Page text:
Classical Music in Old Movies: The Blue Danube Waltz

Statue of Johann Strauss II, Vienna Austria

What do old movies and classical music have in common? I’m sure there are many possible answers to that and you could name a few of your own, but for me it’s that I once thought they were both boring and something I would never enjoy. Which makes me wonder now, what the heck was wrong with me?! I only have myself to blame for the way I felt about old movies, but with classical music? I sort of blame McDonald’s for that one! :-)

Okay, so I’m only half joking about that but if you remember this popular McDonald’s Commercial from 1986 it might help to understand why (although after reading the comments on YouTube, I think I may be the only one who didn’t like it!)

After seeing and listening to that commercial a million times, not only did I find the little girl annoying, but the piece she was playing on the piano became unpleasant for me as well. As much as I now cringe at the thought of not liking Beethoven’s Fur Elise or any Beethoven piece for that matter, that only added to my dislike of classical music.

I remember how I came to love old movies, but I’m not even sure when or how I changed my mind about classical music. Suffice it to say though that I now love and appreciate it more than I ever thought I would! It’s the one type of music I can listen to anytime, anywhere, and it has become a recent goal of mine to study it in more depth.

The Blue Danube Waltz in Movies and Television

Goodbye Mr. ChipsSo when I was watching the movie Goodbye, Mr. Chips (1939) earlier this week and saw the beautiful scene of Greer Garson and Robert Donat dancing to The Blue Danube waltz, it gave me an idea.

Since I’m sure there are many other examples of classical music being associated with old movies, I thought of doing a series of posts starting with this one discussing various ties between the two.

I’m guessing it only takes a few seconds of watching that scene for most to recognize the well known tune, even if they can’t quite remember where they heard it before. Composed in 1866 by Austrian composer Johann Strauss II, The Blue Danube waltz was also featured in the movies A Night to Remember (1958), 2001: A Space Odyssey (1968) and Titanic (1997).

If you haven’t seen any of those movies, it’s quite possible you heard it in one of the numerous television commercials it has appeared in over the years including recent iPhone, Doritos, and Subway commercials. I’d even bet that some of you are a bit tired of hearing it much like I was with Fur Elise back in the 1980’s. :-)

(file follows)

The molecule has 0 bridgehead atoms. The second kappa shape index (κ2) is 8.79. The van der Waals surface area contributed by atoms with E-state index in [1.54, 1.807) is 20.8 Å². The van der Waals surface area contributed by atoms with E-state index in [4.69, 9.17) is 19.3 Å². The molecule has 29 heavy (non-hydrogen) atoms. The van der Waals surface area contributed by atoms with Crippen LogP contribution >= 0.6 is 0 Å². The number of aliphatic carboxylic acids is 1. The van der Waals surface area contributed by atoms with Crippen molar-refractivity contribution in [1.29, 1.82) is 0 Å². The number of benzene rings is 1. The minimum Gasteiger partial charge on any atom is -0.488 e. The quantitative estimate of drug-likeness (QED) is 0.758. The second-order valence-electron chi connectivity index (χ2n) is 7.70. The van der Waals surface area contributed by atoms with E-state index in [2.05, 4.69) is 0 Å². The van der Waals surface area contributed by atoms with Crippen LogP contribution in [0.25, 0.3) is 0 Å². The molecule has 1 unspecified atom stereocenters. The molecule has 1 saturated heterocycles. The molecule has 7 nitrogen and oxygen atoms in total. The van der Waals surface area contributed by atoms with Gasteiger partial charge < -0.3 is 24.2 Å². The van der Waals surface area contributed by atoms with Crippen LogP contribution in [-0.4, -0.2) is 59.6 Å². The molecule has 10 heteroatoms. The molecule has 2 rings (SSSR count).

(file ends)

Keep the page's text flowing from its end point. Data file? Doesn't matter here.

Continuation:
Future ‘Classical Music in Movies’ Series Topics

Two future topics I plan on exploring for this series are how earlier classical music influenced classic film score composers and the use of classical music in the animated Disney film Fantasia (1940). I’ve been meaning to watch more classic Disney movies for some time now, so I’m looking forward to starting with that one.

Do you enjoy listening to classical music? Can you think of other classical music pieces that have been featured prominently in old movies?

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One comment

  1. John says:

    I really don’t listen to classical music but the first time I was introduced to it was probably when I was real young and heard Tchaikovsky’s 1812 overture in The Bad News Bears 70’s film. It really hit you with all them cannons going off.

    I really appreciate the great film composers like Max Steiner and Alfred Newman. I always see their names pop up in classic films. A film score can definitely make the film. Even in movies other than musicals the back ground music adds to the scene. The drama and tension is all accented by the background music. Sometimes we take this for granted when watching a movie.

    I did discover a new great composer in the relatively modern film A league Of Their Own with Hans Zimmer. His moving piece Life Goes On was so fitting.

    There is so much great music out there I guess it is hard for me to get into classical music in earnest. I would love to learn more about it. But for me there are so many great songs in the past I am constantly rediscovering in The Great American songbook it makes it hard to delve into the classical genre.